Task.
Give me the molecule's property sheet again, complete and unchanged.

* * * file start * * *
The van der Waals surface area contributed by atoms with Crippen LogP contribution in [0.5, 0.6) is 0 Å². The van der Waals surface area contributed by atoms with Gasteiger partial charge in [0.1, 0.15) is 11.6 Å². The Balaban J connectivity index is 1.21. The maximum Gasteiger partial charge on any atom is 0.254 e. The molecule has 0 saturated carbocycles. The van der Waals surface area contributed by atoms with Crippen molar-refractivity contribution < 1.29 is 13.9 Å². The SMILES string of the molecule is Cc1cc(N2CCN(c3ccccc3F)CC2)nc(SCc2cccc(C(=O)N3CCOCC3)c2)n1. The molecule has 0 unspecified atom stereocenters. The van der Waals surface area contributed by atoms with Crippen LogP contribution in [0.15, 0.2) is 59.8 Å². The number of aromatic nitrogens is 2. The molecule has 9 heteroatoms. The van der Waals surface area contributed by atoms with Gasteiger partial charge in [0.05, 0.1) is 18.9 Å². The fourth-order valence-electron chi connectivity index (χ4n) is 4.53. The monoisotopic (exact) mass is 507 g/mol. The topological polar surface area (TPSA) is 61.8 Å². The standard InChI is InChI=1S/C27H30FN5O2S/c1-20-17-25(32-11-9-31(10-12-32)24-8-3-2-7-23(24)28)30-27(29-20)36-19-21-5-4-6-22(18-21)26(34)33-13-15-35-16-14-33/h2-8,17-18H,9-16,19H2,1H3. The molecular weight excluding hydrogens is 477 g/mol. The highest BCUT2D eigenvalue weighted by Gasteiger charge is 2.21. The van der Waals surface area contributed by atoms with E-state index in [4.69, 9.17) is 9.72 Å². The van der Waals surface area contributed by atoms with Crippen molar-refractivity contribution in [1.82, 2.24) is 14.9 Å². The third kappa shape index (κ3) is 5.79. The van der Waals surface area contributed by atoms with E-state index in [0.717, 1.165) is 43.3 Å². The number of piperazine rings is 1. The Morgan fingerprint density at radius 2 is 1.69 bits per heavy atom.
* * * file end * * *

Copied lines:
The van der Waals surface area contributed by atoms with Crippen LogP contribution in [0.5, 0.6) is 0 Å². The van der Waals surface area contributed by atoms with Gasteiger partial charge in [0.1, 0.15) is 11.6 Å². The Balaban J connectivity index is 1.21. The maximum Gasteiger partial charge on any atom is 0.254 e. The molecule has 0 saturated carbocycles. The van der Waals surface area contributed by atoms with Crippen molar-refractivity contribution < 1.29 is 13.9 Å². The SMILES string of the molecule is Cc1cc(N2CCN(c3ccccc3F)CC2)nc(SCc2cccc(C(=O)N3CCOCC3)c2)n1. The molecule has 0 unspecified atom stereocenters. The van der Waals surface area contributed by atoms with Crippen LogP contribution in [0.15, 0.2) is 59.8 Å². The number of aromatic nitrogens is 2. The molecule has 9 heteroatoms. The van der Waals surface area contributed by atoms with Gasteiger partial charge in [0.05, 0.1) is 18.9 Å². The fourth-order valence-electron chi connectivity index (χ4n) is 4.53. The monoisotopic (exact) mass is 507 g/mol. The topological polar surface area (TPSA) is 61.8 Å². The standard InChI is InChI=1S/C27H30FN5O2S/c1-20-17-25(32-11-9-31(10-12-32)24-8-3-2-7-23(24)28)30-27(29-20)36-19-21-5-4-6-22(18-21)26(34)33-13-15-35-16-14-33/h2-8,17-18H,9-16,19H2,1H3. The molecular weight excluding hydrogens is 477 g/mol. The highest BCUT2D eigenvalue weighted by Gasteiger charge is 2.21. The van der Waals surface area contributed by atoms with E-state index in [4.69, 9.17) is 9.72 Å². The van der Waals surface area contributed by atoms with Crippen molar-refractivity contribution in [1.82, 2.24) is 14.9 Å². The third kappa shape index (κ3) is 5.79. The van der Waals surface area contributed by atoms with E-state index in [0.717, 1.165) is 43.3 Å². The number of piperazine rings is 1. The Morgan fingerprint density at radius 2 is 1.69 bits per heavy atom.